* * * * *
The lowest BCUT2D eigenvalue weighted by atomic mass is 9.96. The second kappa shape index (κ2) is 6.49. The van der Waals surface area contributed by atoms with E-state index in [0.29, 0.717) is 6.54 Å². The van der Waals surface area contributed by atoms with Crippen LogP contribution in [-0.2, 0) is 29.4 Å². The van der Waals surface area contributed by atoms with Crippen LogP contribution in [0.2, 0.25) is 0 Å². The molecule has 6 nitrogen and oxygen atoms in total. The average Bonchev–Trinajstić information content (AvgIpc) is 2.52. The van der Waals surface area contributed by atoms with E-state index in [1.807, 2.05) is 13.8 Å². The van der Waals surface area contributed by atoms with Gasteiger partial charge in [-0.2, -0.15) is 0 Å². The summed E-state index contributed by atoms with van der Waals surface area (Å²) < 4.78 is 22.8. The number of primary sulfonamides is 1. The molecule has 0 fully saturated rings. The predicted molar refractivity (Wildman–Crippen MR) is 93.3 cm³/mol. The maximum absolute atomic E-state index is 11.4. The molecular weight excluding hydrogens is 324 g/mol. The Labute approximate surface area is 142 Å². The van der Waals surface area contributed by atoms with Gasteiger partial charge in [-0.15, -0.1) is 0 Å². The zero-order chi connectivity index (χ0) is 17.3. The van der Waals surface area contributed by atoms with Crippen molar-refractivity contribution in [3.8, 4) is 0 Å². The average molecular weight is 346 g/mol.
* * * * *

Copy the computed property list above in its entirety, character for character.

The lowest BCUT2D eigenvalue weighted by atomic mass is 9.96. The second kappa shape index (κ2) is 6.49. The van der Waals surface area contributed by atoms with E-state index in [0.29, 0.717) is 6.54 Å². The van der Waals surface area contributed by atoms with Crippen LogP contribution in [-0.2, 0) is 29.4 Å². The van der Waals surface area contributed by atoms with Crippen LogP contribution in [0.2, 0.25) is 0 Å². The molecule has 6 nitrogen and oxygen atoms in total. The average Bonchev–Trinajstić information content (AvgIpc) is 2.52. The van der Waals surface area contributed by atoms with E-state index in [1.807, 2.05) is 13.8 Å². The van der Waals surface area contributed by atoms with Gasteiger partial charge in [-0.2, -0.15) is 0 Å². The summed E-state index contributed by atoms with van der Waals surface area (Å²) < 4.78 is 22.8. The number of primary sulfonamides is 1. The molecule has 0 fully saturated rings. The predicted molar refractivity (Wildman–Crippen MR) is 93.3 cm³/mol. The maximum absolute atomic E-state index is 11.4. The molecular weight excluding hydrogens is 324 g/mol. The Labute approximate surface area is 142 Å². The van der Waals surface area contributed by atoms with Gasteiger partial charge in [-0.15, -0.1) is 0 Å². The zero-order chi connectivity index (χ0) is 17.3. The van der Waals surface area contributed by atoms with Crippen molar-refractivity contribution in [3.8, 4) is 0 Å². The average molecular weight is 346 g/mol.